Forgiveness: “No punishment can suppress…”

“No punishment can suppress the inalienable dignity of those who have committed evil. The door to repentance and rehabilitation must always remain open.”

Pope John Paul the Great

 For Reflection: To what extent do I keep the door to repentance and rehabilitation open for those who have injured me? Am I seeking to repent and rehabilitate in light of those to whom I have caused injury?

Returning Love for Love

Yesterday, we celebrated the feast day of St. John the Evangelist who in his writings
often referred to himself as the disciple whom Jesus loved. There was a
beautiful relationship of filial love between St. John and Our Lord, a love
that we should all be striving for.

On yesterday’s Women of Grace Live radio, I shared some reflections from today’s Divine Intimacy meditation in which Fr. Gabriel of Saint Mary Magdalen, OCD, offered a powerful reflection about love. He tells us that Our Lord revealed His Love for us by the very fact that He concealed His divinity, His majesty, His power, and His infinite wisdom to assume our human nature. The Divine Infant was completely dependent upon a creature, though He was God, the Word was made flesh for our sake, and was born of a virgin.

Fr. Gabriel then goes on to issue a challenge. He says, “Let us try to understand
this mystery in order to apply it to our poor lives.” He later continues,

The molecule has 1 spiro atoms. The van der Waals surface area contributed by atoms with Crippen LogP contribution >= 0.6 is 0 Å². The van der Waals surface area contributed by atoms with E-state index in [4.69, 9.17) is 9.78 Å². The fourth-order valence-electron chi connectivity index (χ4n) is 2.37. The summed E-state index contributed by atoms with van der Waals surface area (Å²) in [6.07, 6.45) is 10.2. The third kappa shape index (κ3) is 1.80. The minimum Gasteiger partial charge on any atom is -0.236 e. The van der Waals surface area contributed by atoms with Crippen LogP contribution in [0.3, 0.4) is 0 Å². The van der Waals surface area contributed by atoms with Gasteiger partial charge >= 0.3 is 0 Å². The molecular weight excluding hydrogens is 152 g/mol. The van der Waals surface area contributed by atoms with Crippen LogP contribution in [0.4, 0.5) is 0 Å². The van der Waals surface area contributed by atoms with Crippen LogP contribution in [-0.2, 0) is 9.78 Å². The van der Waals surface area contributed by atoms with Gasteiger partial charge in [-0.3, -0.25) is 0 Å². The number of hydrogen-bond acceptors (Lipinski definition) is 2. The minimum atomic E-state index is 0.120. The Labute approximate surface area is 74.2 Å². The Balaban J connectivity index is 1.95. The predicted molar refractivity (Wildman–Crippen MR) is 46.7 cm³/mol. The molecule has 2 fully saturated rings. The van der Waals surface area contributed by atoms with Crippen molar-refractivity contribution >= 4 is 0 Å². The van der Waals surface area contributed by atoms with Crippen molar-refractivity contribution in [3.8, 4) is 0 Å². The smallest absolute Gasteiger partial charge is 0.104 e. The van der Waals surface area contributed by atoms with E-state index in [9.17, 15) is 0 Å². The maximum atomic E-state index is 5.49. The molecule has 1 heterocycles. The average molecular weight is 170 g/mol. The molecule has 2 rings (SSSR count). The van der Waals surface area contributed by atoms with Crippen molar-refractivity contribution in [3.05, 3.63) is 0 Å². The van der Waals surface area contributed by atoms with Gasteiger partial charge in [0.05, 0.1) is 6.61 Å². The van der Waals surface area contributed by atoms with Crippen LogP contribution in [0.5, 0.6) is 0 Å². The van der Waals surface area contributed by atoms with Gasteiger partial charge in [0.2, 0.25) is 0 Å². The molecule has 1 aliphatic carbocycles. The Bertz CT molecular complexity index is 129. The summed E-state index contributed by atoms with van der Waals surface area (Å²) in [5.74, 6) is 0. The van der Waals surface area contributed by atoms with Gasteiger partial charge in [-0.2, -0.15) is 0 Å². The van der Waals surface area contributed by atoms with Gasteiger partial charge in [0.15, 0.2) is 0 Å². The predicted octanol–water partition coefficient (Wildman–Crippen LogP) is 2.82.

“To repay His infinite love, to prove our love for Him, let us resolve to
strip ourselves generously of everything that could hinder our union with Him;
above all, let us divest ourselves of self-love, pride, vanity, all our
righteous pretensions. What a striking contrast between these vain pretenses of
our “ego” and the touching humility of the Incarnate Word!”

Let us take time during this holy season of Christmas to really ponder the
mysteries of the Incarnation. How can we divest ourselves of the things that
hinder our union with God? It is truly a call to a deep ascenticism.

Perhaps take time to meditate upon an image or statue of the Nativity scene, such as
the one depicted here which so strikingly displays the humility of that moment
of great love, God becoming flesh and dwelling among us. Then allow the mystery
of that great love to reveal itself and come alive in your life in a deeper way
than ever before through the grace of God and the power of the Holy Spirit.

“Who would not love Him who loves us so much?”

 

How to Protect Your Children From Dangerous TV Shows

Because the latest technology is making it more and more difficult for parents to monitor what media their children are consuming, parents need to not only beware of the kind of shows that are being marketed to kids these days, but must be able to teach their children how to “filter” out the right from the wrong in what they’re watching.

Read the rest…

Forgiveness: “We need to smooth off the rough edges a little more each day…

“We need to smooth off the rough edges a little more each day [to] get rid of the defects in our own lives with a spirit of penance, with small mortifications. Jesus Christ will later make up for whatever is still lacking.”
St. Josemaria Escriva

For Reflection:
How does seeking forgiveness from others help to smooth off rough edges?